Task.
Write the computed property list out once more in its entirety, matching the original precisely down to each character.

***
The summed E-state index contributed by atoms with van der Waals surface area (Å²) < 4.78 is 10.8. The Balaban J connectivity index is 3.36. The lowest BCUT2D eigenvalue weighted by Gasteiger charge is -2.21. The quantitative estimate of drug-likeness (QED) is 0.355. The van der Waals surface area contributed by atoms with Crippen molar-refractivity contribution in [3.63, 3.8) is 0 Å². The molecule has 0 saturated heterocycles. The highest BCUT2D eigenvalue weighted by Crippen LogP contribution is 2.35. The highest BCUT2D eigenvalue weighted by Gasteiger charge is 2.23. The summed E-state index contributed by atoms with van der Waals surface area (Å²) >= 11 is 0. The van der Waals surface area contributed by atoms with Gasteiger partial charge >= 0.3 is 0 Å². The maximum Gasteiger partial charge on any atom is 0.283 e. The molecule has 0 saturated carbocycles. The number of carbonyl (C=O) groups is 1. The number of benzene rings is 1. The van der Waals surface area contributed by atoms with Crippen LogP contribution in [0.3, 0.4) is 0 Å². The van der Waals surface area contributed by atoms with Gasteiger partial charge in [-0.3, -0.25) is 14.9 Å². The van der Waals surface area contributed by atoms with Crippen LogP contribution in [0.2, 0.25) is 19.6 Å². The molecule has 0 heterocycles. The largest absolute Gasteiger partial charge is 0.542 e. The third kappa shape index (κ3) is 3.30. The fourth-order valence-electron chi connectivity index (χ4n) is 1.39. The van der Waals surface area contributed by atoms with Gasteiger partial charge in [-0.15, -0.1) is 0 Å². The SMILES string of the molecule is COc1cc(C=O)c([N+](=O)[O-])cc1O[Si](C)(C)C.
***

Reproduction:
The summed E-state index contributed by atoms with van der Waals surface area (Å²) < 4.78 is 10.8. The Balaban J connectivity index is 3.36. The lowest BCUT2D eigenvalue weighted by Gasteiger charge is -2.21. The quantitative estimate of drug-likeness (QED) is 0.355. The van der Waals surface area contributed by atoms with Crippen molar-refractivity contribution in [3.63, 3.8) is 0 Å². The molecule has 0 saturated heterocycles. The highest BCUT2D eigenvalue weighted by Crippen LogP contribution is 2.35. The highest BCUT2D eigenvalue weighted by Gasteiger charge is 2.23. The summed E-state index contributed by atoms with van der Waals surface area (Å²) >= 11 is 0. The van der Waals surface area contributed by atoms with Gasteiger partial charge >= 0.3 is 0 Å². The maximum Gasteiger partial charge on any atom is 0.283 e. The molecule has 0 saturated carbocycles. The number of carbonyl (C=O) groups is 1. The number of benzene rings is 1. The van der Waals surface area contributed by atoms with Crippen LogP contribution in [0.3, 0.4) is 0 Å². The van der Waals surface area contributed by atoms with Gasteiger partial charge in [-0.3, -0.25) is 14.9 Å². The van der Waals surface area contributed by atoms with Crippen LogP contribution in [0.2, 0.25) is 19.6 Å². The molecule has 0 heterocycles. The largest absolute Gasteiger partial charge is 0.542 e. The third kappa shape index (κ3) is 3.30. The fourth-order valence-electron chi connectivity index (χ4n) is 1.39. The van der Waals surface area contributed by atoms with Gasteiger partial charge in [-0.15, -0.1) is 0 Å². The SMILES string of the molecule is COc1cc(C=O)c([N+](=O)[O-])cc1O[Si](C)(C)C.